As shown in FIGURES 1 and 2, the latching mechanism 28 generally comprises a vertically shiftable latch or locking member 72, an operating handle 74, a pair of leaf springs 76 and a latching plate 78. The latching plate 78, generally L-shaped in cross section, includes a lateral arm portion 80 fixedly connected to the underside of the upper channel base 36 and a downwardly depending arm 82 having a plurality of uniformly longitudinally spaced transverse latching notches 84 formed at the lower end thereof.

Referring now to FIGURE 9, the locking member 72 includes a saddle-shaped upper portion 86 defined by laterally spaced upwardly extending side arms 88 to which the leaf springs 76 are connected by pins 90. A cylindrical lower portion 92 and rectangular head portion 94 are rigidly formed with the portion 86 and located between the side arms 88. As will be more fully explained, the head portion 94 is engageable with the latching notches 84 to establish a plurality of longitudinal seating positions.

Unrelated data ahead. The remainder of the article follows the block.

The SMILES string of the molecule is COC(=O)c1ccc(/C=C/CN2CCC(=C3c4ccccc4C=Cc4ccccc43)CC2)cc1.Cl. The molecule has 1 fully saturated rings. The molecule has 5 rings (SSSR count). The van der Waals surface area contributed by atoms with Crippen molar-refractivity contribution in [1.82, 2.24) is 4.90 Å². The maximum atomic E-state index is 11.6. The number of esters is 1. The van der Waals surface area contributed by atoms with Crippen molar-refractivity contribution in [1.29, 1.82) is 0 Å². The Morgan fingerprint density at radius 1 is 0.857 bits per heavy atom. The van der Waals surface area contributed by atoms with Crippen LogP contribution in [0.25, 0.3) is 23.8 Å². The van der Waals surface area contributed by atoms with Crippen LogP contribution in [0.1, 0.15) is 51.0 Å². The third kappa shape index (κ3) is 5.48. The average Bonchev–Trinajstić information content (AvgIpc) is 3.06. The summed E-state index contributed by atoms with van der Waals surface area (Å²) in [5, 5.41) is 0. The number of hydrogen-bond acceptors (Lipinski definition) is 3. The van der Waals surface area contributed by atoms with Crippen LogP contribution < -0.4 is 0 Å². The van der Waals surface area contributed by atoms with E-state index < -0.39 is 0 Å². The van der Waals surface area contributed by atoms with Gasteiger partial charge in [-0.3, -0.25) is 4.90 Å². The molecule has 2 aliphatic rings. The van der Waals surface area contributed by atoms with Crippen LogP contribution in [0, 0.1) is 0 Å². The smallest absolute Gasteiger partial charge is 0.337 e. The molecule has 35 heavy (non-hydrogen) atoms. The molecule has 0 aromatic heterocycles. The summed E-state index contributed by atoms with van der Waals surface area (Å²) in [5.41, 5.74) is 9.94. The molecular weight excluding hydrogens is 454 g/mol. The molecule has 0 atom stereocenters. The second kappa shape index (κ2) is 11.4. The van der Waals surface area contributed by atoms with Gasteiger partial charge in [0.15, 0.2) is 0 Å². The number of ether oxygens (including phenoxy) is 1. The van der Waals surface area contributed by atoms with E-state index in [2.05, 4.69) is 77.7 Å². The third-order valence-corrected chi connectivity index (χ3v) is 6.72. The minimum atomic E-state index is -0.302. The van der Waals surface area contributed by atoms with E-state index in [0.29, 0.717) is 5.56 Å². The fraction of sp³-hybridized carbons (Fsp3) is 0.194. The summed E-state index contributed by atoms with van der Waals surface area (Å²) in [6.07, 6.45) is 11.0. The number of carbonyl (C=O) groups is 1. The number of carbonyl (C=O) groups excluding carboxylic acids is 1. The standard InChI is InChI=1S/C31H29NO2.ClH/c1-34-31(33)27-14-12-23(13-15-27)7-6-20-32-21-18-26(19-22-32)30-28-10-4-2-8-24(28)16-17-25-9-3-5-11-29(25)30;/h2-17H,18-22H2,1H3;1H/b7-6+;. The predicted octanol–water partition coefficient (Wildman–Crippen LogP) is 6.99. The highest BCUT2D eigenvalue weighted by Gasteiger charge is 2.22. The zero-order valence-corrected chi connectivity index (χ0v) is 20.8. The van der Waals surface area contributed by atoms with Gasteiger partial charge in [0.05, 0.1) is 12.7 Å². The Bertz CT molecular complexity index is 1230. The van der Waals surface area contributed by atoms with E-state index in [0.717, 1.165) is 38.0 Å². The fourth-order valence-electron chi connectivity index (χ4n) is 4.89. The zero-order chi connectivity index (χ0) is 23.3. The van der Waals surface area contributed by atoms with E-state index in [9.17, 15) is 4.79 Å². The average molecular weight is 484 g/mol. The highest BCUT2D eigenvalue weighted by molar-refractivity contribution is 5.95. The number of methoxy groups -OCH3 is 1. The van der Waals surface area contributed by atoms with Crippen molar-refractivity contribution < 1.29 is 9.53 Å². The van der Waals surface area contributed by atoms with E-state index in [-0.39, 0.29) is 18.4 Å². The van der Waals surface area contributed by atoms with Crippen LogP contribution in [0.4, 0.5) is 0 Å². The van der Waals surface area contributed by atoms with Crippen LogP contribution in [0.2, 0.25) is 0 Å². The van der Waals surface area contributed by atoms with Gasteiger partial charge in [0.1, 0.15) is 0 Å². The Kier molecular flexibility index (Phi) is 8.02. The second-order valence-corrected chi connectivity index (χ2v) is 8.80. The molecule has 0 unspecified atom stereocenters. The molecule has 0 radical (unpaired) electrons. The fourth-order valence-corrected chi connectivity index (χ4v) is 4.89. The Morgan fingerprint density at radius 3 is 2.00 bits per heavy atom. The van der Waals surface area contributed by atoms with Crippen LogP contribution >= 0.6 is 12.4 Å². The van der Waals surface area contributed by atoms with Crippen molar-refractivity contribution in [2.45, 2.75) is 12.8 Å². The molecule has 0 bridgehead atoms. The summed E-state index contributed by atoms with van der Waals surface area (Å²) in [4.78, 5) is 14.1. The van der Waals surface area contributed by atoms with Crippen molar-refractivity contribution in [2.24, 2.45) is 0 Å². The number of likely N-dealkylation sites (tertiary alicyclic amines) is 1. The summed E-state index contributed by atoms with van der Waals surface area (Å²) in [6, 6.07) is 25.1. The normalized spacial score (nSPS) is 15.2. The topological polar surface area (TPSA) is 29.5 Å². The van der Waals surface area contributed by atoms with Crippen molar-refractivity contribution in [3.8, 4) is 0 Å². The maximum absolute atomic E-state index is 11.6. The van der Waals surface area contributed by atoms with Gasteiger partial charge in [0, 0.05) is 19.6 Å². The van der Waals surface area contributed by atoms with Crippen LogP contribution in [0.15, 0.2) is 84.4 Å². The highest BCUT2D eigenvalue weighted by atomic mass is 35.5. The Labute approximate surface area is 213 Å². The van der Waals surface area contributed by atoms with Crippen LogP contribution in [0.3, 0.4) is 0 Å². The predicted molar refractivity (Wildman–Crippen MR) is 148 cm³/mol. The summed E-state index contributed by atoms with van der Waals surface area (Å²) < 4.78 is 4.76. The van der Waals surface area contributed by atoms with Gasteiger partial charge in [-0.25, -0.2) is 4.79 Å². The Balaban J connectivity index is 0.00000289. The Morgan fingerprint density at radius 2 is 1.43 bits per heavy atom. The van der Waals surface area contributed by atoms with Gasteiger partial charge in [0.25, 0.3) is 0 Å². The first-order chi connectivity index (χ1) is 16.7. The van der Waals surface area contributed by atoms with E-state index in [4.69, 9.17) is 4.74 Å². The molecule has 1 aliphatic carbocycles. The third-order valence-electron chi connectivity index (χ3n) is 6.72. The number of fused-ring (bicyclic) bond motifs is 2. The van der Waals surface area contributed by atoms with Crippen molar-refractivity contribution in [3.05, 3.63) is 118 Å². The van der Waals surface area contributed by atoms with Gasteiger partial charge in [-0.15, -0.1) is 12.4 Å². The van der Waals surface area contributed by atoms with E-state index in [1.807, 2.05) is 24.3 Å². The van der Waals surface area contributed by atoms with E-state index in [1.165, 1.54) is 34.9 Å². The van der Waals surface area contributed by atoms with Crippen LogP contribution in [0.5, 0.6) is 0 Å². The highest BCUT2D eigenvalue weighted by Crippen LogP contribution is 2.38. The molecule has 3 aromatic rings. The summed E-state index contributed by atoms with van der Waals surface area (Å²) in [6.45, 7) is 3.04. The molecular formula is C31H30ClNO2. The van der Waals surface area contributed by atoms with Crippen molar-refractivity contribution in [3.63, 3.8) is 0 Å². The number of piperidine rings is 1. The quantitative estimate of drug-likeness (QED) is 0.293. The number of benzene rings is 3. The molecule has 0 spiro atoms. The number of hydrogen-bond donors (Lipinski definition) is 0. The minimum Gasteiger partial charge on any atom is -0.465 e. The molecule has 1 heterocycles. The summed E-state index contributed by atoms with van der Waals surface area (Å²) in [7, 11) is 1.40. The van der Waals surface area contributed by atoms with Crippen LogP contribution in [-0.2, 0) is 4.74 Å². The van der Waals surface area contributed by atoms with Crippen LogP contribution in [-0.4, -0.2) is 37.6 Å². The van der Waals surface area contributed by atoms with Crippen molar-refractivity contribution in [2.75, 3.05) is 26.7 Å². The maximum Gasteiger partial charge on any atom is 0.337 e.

As shown more clearly in FIGURE 6, the locking member 72 is interposed between the upper channel 20 and the lower channel 22 and has the lower portion 92 received within and extending through a guide aperture 96, formed in the guide plate 68 and the lower channel 22. In this position, the side arms 88 straddle the guide plate 68 thereby providing a stable lateral alignment for the locking member 72. The locking member 72 is shiftable between the latched position shown in FIGURE -6 and the unlatched position shown in FIGURE 7, and is spring biased to the latter position by the leaf springs 76. The operating handle 74 is pivotally connected to the lower channel member 22 by pivot connection 98 and includes a downwardly curved camming surface 100 adapted to normally engage and shift the lower portion 92 of the locking member 72 upwardly against the bias of springs 76. The operating handle 74 is spring biased to the FIGURE 6 latched position by means of a coil spring 102. As shown more clearly in FIGURES 2 and 3, an inboard arm 104 of the operating handle 74 includes a tie rod 106 that interconnects the outboard latching mechanism 28 with the inboard latching mechanism 108 shown in FIGURE 4. The latching mechanism 108 is identical to that previously described, the only difference being the elimination of the operating handle and substitution therefor of an operating arm 110 to which the tie rod 106 is attached. As in conventional seat adjusters, the inboard latching mechanism 108 is adapted to latch and unlatch simultaneously with the operation of the outboard latching mechanism.